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Extensions – 9, 11, 13

“Extensions” is the name given to the other notes – the non-chord-tones – in any scale. Here are the chord-tones and non-chord-tones in a C major 7 chord. Notice that you wind up with a C major scale.

C          D          E          F          G         A          B

They’re called extensions because, as you build the chord up in thirds from the root, they extend into the next octave. In that octave, they’re called the 9, 11, and 13. Within the octave, they’re called the 2, the 4, and 6.

C(1)   D   E(3)   F   G(5)  A    B(7)  C   D(9)  E    F(11)   G    A(13)     

In order to get a feel for how these notes sound, do the same thing that you did for the chord tones a few posts ago:

  1. Loop a single chord. Use a Cmaj7 chord for simplicity.
  2. Play the 9th and nothing but the 9th while the chord plays. Really figure out how that note makes you feel. Play it with the same articulation for a while (soft, hard, staccato, etc.). Then vary the articulation. Don’t vary the rhythm. Keep asking how it makes you feel. Don’t worry about coming up with an answer. The point is to feel, not explain.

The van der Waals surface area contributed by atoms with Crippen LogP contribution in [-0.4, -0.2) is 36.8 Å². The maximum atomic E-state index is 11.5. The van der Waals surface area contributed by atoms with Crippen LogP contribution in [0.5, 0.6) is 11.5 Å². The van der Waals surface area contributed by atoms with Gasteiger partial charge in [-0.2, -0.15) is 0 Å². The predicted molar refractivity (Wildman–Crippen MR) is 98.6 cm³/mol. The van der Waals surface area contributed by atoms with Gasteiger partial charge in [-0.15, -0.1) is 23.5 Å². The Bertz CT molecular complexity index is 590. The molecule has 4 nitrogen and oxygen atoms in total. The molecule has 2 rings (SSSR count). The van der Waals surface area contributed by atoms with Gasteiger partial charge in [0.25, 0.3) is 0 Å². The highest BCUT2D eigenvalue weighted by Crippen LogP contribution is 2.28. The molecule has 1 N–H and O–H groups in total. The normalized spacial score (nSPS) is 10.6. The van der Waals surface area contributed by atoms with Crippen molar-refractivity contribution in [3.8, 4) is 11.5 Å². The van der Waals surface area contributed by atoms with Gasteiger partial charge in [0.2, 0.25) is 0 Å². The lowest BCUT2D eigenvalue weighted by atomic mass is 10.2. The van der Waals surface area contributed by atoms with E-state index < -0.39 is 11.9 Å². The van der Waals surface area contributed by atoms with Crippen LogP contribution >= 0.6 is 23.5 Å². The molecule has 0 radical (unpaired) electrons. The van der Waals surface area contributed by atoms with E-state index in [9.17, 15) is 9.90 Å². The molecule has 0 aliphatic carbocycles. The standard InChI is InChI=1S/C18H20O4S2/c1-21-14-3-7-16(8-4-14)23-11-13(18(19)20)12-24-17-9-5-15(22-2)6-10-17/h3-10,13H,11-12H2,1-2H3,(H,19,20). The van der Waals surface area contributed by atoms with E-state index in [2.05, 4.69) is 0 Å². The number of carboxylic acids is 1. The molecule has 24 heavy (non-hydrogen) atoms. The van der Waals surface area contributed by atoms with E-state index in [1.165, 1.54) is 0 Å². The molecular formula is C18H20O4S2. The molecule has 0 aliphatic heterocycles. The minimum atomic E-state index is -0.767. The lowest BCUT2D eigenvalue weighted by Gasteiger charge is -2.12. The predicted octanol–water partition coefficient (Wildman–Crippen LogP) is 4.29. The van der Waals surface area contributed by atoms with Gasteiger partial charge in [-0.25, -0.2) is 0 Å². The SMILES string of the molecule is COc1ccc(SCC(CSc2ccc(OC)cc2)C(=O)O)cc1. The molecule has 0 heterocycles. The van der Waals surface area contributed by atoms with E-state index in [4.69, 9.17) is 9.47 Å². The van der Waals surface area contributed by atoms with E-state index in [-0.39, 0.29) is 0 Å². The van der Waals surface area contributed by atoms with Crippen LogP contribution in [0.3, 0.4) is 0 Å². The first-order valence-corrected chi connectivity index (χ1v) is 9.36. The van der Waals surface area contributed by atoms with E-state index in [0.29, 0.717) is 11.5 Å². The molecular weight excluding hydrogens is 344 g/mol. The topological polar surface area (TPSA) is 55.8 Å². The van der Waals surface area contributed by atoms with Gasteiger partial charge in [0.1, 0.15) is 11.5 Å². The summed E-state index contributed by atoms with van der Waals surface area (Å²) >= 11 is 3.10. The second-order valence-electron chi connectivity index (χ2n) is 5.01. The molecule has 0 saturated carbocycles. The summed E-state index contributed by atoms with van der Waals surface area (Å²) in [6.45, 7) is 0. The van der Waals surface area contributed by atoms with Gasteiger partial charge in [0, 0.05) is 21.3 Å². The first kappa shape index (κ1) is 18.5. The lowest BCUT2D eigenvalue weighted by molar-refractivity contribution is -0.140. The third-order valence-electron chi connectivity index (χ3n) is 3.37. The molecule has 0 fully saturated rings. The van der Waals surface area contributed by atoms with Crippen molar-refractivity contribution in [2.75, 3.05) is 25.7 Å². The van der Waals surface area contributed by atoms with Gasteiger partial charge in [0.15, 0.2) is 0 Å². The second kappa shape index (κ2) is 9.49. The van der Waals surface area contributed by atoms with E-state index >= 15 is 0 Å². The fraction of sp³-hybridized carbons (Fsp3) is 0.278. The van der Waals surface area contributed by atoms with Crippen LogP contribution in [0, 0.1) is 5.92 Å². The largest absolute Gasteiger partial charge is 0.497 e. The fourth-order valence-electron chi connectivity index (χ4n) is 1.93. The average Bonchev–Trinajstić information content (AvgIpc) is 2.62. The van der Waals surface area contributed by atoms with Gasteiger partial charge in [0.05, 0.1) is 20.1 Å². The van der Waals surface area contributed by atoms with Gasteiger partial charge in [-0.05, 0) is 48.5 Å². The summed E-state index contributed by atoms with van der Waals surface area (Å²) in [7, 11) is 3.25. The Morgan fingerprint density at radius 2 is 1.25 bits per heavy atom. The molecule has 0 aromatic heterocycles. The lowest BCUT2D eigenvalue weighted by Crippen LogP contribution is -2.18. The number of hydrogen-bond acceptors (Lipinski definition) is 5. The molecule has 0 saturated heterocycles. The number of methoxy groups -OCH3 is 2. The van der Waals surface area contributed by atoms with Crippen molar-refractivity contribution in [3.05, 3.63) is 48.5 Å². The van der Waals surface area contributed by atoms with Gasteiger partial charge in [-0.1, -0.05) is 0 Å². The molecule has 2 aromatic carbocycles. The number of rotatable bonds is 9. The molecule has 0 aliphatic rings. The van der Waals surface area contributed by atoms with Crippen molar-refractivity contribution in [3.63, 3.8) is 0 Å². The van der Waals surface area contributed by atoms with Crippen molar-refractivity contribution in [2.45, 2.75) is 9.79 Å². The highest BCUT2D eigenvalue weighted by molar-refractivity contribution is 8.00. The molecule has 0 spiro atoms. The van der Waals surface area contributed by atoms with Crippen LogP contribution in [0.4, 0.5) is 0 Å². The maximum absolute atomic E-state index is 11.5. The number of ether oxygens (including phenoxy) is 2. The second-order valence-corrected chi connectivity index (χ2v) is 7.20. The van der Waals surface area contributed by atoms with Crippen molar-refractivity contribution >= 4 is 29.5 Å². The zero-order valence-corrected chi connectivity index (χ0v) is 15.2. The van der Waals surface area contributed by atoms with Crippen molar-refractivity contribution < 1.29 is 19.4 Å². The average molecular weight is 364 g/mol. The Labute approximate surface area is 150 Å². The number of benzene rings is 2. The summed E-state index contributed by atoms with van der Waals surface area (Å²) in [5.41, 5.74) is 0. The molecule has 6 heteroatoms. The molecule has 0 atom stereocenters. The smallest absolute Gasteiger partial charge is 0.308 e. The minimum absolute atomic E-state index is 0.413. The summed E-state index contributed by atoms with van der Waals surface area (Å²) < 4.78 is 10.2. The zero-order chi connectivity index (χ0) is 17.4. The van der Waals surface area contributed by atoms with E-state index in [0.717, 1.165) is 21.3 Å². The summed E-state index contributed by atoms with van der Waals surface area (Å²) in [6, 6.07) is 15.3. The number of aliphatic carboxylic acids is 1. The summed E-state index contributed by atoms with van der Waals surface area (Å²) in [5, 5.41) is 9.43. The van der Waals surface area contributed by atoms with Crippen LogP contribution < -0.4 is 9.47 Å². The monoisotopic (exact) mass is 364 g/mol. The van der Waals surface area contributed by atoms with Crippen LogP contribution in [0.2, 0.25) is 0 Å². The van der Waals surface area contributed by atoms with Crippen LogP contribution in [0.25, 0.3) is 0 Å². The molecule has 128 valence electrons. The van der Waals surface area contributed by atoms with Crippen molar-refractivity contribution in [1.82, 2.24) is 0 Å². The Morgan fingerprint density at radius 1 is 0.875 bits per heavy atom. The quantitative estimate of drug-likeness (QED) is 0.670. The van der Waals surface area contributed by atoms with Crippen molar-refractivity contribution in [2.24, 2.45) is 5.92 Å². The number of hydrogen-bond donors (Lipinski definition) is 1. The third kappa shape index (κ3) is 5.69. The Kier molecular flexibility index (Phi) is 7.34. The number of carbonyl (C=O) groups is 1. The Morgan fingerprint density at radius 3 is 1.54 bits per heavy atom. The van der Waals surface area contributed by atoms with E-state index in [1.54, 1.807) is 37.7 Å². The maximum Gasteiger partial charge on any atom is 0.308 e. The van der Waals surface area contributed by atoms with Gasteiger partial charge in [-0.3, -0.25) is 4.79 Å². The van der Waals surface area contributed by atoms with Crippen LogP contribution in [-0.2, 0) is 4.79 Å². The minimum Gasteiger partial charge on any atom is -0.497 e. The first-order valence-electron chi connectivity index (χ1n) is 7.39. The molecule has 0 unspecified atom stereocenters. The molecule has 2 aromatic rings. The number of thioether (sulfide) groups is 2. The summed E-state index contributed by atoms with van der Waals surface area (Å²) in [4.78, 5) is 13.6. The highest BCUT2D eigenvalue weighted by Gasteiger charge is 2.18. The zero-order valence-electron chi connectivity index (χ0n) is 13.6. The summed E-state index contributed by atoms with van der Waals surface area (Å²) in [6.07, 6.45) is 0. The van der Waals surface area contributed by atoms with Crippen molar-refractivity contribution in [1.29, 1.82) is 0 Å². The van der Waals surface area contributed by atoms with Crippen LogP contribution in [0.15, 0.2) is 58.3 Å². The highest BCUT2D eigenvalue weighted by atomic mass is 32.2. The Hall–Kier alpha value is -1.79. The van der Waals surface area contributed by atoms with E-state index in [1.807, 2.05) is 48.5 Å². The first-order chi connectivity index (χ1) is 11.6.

3. Do the same thing with the other extensions – the 11 and 13.
  4. Improvise using only two extensions. Your choices are 9 and 11; 9 and 13; 11 and 13. Play around with each pair.
  5. Use all three extensions in the same manner.
  6. Use every note in the scale.

If this feels tedious, remember you’re laying the groundwork, really getting to know how every note makes you feel. You can ignore all this, but you won’t feel what you’re doing as deeply.

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